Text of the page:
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Advice from Dear Webby
Receiving Poor Quality Gifts

Dear Webby,

I have a good friend with whom I exchange gifts for holidays and birthdays. The problem is that her gifts are frivolous and I can't use them. When I ask for a receipt so I can return them she acts hurt and sensitive. Am I supposed to keep them and act pleased and wind up throwing them out?

Signed: Practical Giver


Dear Practical,

The returning of gifts is always a problem. My theory is that if it is going to drastically hurt another's feelings don't do it. You will be no worse off then before you received the gift.

The feelings of a loved one are more important than the gift. Perhaps your friend feels the same way about your gifts but is too kind to mention it.

Sometimes a gift can be returned without the Giver knowing it. A wall hanging or elephant foot table may not be so easy. Many of us have a recycled gifts box that comes in handy when we need a gift for a white elephant exchange. Just remember who gave it to you originally so you don't end up giving it back to them a year later.

Webby has received several questions regarding gifts. Some complained about never receiving a thank you. Others resented being handed a list of items the recipient would accept.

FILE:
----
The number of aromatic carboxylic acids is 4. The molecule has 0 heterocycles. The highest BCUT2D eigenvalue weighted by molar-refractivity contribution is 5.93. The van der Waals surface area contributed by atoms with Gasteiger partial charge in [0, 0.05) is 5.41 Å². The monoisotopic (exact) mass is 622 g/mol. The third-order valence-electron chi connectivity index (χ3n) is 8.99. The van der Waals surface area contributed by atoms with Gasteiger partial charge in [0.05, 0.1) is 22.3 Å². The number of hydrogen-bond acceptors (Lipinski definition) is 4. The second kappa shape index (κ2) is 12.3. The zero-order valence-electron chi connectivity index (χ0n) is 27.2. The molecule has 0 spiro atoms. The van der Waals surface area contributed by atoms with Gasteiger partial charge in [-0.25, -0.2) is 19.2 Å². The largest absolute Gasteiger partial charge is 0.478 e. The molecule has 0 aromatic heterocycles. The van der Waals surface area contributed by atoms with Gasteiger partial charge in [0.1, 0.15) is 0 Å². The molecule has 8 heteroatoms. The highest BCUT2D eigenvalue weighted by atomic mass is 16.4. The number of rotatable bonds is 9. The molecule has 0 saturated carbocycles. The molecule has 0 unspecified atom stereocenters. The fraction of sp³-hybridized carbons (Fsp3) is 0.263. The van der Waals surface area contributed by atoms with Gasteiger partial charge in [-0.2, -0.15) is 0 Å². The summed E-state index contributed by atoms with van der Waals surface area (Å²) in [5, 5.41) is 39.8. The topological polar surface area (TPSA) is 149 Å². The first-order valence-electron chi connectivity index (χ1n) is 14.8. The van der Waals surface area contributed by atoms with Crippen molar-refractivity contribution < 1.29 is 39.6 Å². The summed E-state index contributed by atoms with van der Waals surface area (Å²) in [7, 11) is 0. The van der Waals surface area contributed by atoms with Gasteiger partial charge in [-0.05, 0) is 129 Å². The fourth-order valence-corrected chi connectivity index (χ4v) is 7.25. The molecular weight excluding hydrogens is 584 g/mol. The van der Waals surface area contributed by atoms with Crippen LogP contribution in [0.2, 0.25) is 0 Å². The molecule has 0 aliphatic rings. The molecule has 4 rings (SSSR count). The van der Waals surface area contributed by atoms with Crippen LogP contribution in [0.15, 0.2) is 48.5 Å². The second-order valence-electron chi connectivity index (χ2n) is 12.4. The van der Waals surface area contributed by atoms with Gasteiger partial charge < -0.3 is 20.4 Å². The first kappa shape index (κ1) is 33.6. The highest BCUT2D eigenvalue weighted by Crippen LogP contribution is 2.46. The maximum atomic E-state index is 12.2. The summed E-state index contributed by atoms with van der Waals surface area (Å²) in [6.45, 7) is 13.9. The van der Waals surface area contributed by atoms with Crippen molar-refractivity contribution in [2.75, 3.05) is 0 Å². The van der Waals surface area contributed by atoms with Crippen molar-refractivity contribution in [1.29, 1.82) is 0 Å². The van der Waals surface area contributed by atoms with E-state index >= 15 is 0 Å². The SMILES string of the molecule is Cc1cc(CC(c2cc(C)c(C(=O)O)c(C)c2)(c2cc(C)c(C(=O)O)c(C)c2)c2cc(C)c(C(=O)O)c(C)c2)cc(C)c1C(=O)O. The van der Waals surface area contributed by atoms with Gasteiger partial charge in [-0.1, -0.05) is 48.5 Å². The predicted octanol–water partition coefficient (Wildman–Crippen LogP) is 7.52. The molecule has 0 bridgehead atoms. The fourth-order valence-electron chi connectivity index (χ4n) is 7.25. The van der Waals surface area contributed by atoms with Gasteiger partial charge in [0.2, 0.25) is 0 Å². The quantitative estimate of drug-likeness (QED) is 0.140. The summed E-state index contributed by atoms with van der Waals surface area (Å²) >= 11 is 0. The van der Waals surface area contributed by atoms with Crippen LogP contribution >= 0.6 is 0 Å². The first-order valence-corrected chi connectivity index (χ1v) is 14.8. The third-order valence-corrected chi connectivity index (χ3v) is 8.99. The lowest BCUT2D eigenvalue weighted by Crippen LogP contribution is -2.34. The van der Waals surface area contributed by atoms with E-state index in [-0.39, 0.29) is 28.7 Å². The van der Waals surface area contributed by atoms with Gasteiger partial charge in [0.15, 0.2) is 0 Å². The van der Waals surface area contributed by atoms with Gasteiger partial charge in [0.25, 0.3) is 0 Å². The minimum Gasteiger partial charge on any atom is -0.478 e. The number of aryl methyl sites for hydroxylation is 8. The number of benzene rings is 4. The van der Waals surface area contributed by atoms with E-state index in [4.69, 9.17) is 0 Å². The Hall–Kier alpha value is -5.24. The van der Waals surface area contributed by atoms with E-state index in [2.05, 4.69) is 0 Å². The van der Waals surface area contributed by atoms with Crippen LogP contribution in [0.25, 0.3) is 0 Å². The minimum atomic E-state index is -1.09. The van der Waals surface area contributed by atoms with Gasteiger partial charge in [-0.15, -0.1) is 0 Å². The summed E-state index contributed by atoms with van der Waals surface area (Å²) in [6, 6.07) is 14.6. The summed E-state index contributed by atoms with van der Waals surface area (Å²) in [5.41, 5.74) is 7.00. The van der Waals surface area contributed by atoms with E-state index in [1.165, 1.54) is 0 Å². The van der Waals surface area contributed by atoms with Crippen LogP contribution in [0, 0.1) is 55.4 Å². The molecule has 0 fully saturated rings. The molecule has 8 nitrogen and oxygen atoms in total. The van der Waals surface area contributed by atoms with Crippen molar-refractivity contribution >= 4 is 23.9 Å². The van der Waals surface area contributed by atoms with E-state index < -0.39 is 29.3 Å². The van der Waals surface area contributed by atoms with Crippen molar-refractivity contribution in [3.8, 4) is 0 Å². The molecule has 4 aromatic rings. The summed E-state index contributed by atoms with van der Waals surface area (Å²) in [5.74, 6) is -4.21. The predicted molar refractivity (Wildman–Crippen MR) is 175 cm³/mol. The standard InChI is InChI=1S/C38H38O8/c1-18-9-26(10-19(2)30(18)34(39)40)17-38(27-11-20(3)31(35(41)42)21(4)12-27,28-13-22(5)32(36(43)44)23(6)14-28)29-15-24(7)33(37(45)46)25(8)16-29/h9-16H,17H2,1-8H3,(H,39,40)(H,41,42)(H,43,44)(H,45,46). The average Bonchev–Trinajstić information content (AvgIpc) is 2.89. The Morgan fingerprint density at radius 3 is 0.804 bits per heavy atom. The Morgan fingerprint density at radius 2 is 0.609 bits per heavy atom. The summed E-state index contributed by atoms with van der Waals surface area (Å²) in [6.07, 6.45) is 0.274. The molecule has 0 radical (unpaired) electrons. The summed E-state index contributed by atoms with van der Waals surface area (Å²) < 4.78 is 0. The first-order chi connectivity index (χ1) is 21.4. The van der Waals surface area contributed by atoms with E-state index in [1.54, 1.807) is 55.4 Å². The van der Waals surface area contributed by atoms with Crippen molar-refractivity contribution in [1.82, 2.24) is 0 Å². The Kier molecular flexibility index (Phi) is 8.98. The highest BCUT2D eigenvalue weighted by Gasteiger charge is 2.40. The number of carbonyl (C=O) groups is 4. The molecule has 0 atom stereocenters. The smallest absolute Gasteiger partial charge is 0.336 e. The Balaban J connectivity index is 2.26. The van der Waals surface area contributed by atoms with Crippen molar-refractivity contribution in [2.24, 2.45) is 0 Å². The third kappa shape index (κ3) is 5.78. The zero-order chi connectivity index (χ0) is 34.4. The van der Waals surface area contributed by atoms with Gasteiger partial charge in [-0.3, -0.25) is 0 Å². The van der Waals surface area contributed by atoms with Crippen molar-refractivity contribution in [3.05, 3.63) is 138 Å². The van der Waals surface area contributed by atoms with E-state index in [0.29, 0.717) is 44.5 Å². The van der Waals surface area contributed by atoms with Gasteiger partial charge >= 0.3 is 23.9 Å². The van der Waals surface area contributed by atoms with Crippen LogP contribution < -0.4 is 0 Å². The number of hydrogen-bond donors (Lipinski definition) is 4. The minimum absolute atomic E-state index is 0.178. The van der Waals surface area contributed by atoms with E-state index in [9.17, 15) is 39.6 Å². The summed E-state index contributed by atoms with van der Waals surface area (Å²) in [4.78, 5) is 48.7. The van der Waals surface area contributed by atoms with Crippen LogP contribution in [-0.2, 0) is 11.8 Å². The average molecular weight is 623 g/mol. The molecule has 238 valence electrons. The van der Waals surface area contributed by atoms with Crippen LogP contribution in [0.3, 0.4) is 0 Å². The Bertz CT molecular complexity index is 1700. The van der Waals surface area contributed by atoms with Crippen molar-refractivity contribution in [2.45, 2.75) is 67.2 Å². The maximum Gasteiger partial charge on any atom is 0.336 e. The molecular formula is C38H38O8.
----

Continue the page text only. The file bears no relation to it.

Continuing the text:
Try to remember why you are giving a gift. A gift is a wonderful token of love, appreciation and caring.

Usually much thought is given, time is spent shopping, wrapping and delivering it. Notice I said usually. Granted, some are gifts given because we feel we must, some are purchased by relatives or secretaries. In general, Webby hopes that most are given with thoughtfulness and in the true spirit of the occasion.

Some people ask for a list of suggestions and sizes, and that is great for both the giver and receiver. However unsolicited lists of expensive items should immediately be tossed in the wastebasket.

Webby firmly believe no one is too young or too old to say thank you. If they continually forego a "thank you", you have three choices.

You can cross them off your gift list if it wouldn't cause relationship problems. You can bring up the gift at a later date ("Wasn't the color to die for?) and hope that your fishing expedition leads to an expression of gratitude.

Or you can reward the thankless person with an appropriate gift. Perhaps they would enjoy a Chia pet.

Happy Holidays,

Webby



Have a problem or comment for Dear Webby?
E-Mail her at:
webby@ClevelandSeniors.Com







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